See step 6 for more information on how to use reCAPTCHA in your portal interface.
You can configure your portal to be a Progressive Web App (PWA). A PWA looks and behaves like a native application and allows your users to install the portal on their device for easy and frequent access.
See the portal object page for more information about PWAs.
To configure your portal as a PWA:
This step will depend on your portal use case. This table lists common capabilities of portals along with the high-level steps to accomplish them.
If you want your portal to ...
Allow portal users to upload files.
Allow portal users to download or view files.
Add, update, or delete record data.
Create a user, update data using a CDT, send an email, or start another Appian process.
Use reCAPTCHA to determine what to do if a bot is likely trying to use your portal.
Service accounts act on the behalf of your portal users. Unless the service account is given explicit permissions to certain objects in Appian, your portal won't have access to the records, processes, and documents stored in Appian. This helps keep your Appian environment secure and ensures your portal users can still connect to the information and processes that are important to them.
To give the portal service account the appropriate permissions:
With your supporting objects and portal object all created and configured, your portal object is now ready for publishing!
To publish your portal object:
For more information on publishing, see Manage a Portal.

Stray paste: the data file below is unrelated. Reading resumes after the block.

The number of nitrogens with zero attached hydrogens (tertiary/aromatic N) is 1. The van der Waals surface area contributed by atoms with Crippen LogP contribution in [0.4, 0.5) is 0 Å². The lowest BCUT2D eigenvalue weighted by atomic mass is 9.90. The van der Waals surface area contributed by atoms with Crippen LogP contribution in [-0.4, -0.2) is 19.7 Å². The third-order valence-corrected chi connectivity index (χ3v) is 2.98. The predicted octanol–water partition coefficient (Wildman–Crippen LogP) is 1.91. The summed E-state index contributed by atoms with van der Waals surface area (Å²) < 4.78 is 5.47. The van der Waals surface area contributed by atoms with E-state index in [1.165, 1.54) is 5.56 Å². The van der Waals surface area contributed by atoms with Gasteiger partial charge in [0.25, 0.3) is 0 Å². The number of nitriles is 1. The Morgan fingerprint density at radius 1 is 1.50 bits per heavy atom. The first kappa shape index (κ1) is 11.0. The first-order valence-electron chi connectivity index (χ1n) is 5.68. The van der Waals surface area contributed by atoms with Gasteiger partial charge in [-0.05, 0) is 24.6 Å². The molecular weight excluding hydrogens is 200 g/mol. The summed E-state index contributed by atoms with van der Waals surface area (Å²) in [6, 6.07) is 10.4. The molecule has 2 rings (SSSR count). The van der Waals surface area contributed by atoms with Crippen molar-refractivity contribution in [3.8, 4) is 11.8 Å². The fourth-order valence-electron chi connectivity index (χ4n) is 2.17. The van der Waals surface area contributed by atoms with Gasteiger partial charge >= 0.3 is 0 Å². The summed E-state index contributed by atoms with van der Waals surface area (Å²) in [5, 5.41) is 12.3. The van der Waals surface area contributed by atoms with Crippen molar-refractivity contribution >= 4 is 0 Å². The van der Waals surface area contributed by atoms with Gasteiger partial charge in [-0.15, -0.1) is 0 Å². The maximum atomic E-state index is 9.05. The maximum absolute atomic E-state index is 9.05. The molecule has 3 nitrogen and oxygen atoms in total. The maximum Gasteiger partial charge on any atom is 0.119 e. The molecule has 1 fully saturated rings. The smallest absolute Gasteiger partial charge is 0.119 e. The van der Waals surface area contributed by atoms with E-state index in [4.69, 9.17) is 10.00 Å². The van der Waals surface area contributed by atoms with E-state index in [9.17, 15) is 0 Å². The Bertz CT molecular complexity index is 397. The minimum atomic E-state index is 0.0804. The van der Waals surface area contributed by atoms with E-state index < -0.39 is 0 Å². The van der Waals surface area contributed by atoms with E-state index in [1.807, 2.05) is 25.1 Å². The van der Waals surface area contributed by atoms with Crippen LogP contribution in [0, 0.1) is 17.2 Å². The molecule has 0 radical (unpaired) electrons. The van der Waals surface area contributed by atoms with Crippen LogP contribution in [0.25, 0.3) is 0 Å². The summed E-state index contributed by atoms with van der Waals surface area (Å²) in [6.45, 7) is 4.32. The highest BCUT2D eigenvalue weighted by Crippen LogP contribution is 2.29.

Now that your portal is published, it's time to test it. It's important to test both your individual objects and the published portal as a whole with production-level usage. Some connections can't be tested until after publishing.
Navigate to the published portal using the URL under Web Address and test your portal as a user would interact with it.
To make sure that everything is functioning correctly, fully test all of the objects and connections that are precedents of your portal, including the following:
Be sure to fill out all of the fields, whether they are required or not, and go through all of the steps in your portal. If you run into any issues while testing, check out the Visitor Activity Logs in your portal object.
For more information about testing and to learn about who can see your portal during testing, see Manage a Portal.
If you found any problems with your portal during testing, go ahead and make the necessary changes to your objects. When you save changes to your portal object or portal object precedents, the portal automatically republishes to stay up-to-date with the latest changes.
For more information on automatic republishing, see Manage a Portal.
Once you've created, published, and tested your portal object, it's time to deploy your portal to the next environment.
When you deploy a published portal, it automatically publishes in the target environment. To make sure your portal publishes automatically when you deploy it, see Deploying a portal for important information.
To deploy your portal:
You're ready to go!
Congratulations! You created a nice and shiny new portal!
After a successful deployment to your production environment, you can now share your portal with your users at the web address specified in the portal object and celebrate.
Create a Portal